Brussels urges renewable subsidy harmonisation, starts ball rolling for 2030 energy and emissions targets
Lack of long term certainty on energy policy direction is hindering member states from reaching their 2020 targets. Beyond that, the policy void risks creating a slump in renewable energy investment, the European Commission said today.
Brussels has put forward three options to prepare for 2030 targets: new goals for greenhouse gas (GHG) emissions but no new renewable energy goals; national targets for renewable energy, energy efficiency and GHG; or EU wide targets for all three elements.
The communique comes a day after SSE and a group of other energy companies urged the Commission to set a binding 2030 renewables target. The EU Emissions Trading Scheme alone would not be enough to drive renewables expansion, said the company (see this link).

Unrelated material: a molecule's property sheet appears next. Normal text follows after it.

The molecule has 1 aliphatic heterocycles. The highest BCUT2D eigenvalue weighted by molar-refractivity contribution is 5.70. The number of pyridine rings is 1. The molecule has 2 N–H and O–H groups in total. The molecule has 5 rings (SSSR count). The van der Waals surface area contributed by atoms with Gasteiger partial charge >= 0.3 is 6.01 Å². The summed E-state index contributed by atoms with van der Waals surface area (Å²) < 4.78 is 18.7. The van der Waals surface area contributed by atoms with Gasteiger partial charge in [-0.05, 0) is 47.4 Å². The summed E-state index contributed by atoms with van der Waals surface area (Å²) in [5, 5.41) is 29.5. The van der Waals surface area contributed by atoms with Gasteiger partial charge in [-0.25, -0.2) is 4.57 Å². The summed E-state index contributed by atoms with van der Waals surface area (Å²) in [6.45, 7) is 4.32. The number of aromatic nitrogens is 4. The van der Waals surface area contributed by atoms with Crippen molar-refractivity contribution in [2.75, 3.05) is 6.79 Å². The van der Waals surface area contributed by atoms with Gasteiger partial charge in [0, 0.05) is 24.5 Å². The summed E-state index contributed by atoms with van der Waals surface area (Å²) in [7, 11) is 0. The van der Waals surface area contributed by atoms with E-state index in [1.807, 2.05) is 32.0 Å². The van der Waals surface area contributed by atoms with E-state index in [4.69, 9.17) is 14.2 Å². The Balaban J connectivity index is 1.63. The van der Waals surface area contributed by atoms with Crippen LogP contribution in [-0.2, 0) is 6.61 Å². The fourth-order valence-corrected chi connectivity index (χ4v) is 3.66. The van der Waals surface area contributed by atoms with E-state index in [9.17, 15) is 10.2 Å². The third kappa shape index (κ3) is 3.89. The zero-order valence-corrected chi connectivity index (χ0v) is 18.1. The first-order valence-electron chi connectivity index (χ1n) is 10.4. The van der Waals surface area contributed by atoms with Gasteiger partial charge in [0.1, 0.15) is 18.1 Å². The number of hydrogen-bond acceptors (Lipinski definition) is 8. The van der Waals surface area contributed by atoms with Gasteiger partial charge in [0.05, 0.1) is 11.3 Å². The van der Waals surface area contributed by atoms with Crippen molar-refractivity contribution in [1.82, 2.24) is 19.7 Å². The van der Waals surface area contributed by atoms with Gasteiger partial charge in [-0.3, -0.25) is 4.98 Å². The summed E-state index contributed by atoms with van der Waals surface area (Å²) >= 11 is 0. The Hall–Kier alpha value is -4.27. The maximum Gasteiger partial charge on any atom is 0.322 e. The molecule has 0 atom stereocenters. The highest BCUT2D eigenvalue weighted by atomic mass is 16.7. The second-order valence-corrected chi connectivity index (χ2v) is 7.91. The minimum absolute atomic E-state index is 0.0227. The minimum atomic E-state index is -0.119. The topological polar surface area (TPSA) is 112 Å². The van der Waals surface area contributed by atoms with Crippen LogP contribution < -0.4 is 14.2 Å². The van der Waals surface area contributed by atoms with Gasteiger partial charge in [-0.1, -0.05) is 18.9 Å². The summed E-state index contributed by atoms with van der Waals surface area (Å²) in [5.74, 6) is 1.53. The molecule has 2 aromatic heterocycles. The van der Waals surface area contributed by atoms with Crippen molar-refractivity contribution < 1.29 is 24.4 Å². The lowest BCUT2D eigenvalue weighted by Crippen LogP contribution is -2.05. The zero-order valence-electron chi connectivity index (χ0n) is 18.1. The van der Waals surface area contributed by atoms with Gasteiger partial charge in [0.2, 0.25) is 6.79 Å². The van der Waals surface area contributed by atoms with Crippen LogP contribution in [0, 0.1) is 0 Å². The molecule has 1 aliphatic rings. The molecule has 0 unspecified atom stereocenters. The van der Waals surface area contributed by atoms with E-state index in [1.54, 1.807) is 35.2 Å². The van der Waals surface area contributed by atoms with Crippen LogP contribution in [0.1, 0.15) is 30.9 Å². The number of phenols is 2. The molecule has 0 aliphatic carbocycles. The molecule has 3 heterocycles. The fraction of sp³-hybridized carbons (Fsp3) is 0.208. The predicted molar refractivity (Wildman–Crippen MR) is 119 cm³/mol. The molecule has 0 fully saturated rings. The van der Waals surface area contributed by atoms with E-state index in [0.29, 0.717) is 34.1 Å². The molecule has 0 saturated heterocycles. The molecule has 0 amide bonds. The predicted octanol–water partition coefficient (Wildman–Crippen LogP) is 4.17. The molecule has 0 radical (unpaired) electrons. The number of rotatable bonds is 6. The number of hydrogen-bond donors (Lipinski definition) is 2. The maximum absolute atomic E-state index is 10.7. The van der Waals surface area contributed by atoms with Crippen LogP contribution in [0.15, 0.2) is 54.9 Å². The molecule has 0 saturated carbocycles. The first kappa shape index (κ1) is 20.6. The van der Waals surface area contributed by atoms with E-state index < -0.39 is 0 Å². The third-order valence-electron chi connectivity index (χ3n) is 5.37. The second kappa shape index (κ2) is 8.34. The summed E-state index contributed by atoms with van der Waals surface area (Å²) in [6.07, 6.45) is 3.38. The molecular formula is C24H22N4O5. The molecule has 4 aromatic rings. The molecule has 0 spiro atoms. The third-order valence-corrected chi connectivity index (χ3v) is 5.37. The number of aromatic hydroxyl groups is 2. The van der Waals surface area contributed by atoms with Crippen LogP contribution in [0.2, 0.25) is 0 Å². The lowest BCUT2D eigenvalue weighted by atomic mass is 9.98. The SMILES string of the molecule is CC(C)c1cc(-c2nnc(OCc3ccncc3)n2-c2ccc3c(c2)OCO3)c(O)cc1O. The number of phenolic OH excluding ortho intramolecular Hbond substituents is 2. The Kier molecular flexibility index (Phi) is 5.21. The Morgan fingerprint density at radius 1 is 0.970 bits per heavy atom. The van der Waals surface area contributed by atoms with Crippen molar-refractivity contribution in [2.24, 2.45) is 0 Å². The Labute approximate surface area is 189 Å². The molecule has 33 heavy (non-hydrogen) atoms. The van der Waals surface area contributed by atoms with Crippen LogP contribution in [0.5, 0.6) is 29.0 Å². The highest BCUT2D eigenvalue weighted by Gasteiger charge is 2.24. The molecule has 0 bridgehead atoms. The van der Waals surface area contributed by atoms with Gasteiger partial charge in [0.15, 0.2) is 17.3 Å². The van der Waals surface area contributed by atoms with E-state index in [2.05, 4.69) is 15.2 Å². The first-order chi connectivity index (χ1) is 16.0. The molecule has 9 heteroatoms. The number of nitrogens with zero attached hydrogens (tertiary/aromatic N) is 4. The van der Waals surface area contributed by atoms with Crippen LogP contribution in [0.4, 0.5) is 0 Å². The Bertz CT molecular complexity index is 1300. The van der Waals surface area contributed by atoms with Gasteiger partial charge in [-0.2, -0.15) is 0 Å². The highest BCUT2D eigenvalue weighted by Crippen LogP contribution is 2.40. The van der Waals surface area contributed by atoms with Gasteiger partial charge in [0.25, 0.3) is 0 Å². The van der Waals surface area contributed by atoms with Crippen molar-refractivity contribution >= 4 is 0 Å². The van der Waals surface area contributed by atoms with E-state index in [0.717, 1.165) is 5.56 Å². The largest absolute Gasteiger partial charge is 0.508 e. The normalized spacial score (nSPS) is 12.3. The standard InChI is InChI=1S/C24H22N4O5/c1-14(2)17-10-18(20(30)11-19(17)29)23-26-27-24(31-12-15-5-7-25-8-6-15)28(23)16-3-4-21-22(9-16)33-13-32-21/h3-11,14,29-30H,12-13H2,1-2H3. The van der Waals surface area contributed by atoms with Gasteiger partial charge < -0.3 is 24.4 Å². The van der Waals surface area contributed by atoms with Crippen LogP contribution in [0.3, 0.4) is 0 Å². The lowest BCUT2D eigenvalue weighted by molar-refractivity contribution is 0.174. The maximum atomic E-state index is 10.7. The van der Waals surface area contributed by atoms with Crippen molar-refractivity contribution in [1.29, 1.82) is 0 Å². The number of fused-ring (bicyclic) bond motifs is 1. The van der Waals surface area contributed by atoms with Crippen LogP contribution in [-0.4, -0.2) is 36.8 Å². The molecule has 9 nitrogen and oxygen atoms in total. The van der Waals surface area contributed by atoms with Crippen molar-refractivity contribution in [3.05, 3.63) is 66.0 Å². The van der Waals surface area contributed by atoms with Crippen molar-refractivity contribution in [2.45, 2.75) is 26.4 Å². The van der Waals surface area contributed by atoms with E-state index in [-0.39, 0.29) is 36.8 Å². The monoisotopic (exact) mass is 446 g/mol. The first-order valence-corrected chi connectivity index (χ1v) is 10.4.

The EU said that even to hit 2020 renewables targets, investment across the bloc would have to quickly double to €70bn a year. It is not yet clear what penalty member states may face for failing to hit those targets, nor whether failure may be the least expensive option.
Despite acknowledging that investment needs to double, the Commission called for keenly priced harmonious support schemes, i.e. similar subsidies in every member state. Brussels also urged more use of co-operation mechanisms to allow member states to meet national targets by trading renewable energy - even from outside Europe - which could be cheaper than local production.
- Labour backs EU nuclear energy organisation Shadow secretary pledges to maintain Euratom membership after Brexit
- Former Thames Water chief joins WRc board Martin Baggs says this is “an exciting time” to be joining the innovation consultancy
- Election battle lines drawn over energy price cap Industry warns against the move, claiming it will create “huge uncertainty”